THE GLACIER NATIONAL PARK: NATURAL TREASURE & FISHERMAN’S HEAVEN

Bill Alen - Aug 14, 2007
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There are many names attributed to Montana - the last best place, the Big sky country – all present it as a uniquely enchanting state that possesses the most amazing national parks and reserves. One of the oldest parks, often favored by tourists is the Glacier National Park. It was established by the Congress of the United States in 1910 and has been drawing tourists with its rich fauna and flora.

 

Glacier National Park is very large and especially hikers will appreciate its vastness; there are more than 1126 kilometers of hiking trails at the enthusiasts’ disposal. Biking around the park is another very attractive option for adventure seekers who like to appreciate the scenery and wildlife from a different perspective.

 

When approaching the park, the visitors pass the Flathead Valley, with the majestic Flathead Lake. If tourists stop to admire its beauty, they may as well grab a fishing rod and enjoy the trout of this lake, or visit the Flathead Indian Reservation.

 

The most famous road any visitor to this natural paradise needs to see is the unbelievable Going-to-the-Sun Road; going up the road and observing the water falling across the roofs of the cars, grizzly bears dangerously wondering around, bighorn sheep resting on the slopes of  the surrounding hills – such experience is a true spectacle.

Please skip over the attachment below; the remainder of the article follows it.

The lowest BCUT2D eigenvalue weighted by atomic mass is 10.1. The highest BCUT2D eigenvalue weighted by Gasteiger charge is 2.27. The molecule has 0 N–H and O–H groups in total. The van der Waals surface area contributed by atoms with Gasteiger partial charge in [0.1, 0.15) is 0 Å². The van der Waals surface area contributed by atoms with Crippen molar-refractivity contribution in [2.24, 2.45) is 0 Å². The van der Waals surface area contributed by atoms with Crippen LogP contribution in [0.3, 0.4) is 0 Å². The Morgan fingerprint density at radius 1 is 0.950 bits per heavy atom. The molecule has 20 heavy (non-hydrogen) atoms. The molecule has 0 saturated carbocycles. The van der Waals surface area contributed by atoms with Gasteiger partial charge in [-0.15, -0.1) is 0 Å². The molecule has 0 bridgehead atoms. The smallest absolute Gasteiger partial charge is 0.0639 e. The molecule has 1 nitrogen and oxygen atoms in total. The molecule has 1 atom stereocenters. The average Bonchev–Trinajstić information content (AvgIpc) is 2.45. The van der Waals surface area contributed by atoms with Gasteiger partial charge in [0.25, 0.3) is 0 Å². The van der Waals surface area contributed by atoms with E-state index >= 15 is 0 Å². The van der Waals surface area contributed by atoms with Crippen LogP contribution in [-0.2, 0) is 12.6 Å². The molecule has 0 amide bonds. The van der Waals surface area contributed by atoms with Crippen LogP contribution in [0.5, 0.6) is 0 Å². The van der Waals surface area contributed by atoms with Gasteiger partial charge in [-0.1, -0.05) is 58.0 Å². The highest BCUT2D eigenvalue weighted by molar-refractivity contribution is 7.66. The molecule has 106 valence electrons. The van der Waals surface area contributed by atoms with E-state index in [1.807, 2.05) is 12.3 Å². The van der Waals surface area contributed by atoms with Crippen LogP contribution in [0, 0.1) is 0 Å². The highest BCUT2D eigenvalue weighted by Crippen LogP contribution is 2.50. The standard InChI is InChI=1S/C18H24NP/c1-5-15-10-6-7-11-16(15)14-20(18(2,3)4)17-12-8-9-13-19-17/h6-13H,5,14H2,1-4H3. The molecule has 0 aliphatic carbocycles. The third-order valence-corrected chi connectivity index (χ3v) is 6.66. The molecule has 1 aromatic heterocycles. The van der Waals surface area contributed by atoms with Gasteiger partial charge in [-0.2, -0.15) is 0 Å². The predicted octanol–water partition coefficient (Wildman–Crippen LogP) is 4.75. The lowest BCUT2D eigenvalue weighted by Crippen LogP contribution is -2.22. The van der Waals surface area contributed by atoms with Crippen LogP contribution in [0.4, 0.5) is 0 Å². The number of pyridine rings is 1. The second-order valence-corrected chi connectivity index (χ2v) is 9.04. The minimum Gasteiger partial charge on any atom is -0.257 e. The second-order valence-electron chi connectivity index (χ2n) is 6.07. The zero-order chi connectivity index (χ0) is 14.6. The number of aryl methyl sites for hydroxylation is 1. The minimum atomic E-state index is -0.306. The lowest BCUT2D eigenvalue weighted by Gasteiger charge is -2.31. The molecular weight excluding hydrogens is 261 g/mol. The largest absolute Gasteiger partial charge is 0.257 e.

The park is also dubbed ‘a fisherman’s heaven’. Thanks to its many rivers and over 200 lakes with exceptionally clean water, there are plenty of fish to pursue in Glacier. And the greatest bonus is the fact that a fishing permit is not required, neither are there any limits as to how many fish one can take home at the end of the day. The popular rivers are Middle Fork, Flathead, of North Fork, though any of the lakes are perfectly suitable as well. The adventurers need to keep in mind that environmental protection is local number one preference and there are very strict rules for the behavior of any visitor. Local policy is very simple; the nicer we are to nature, the longer we may appreciate its beauty.

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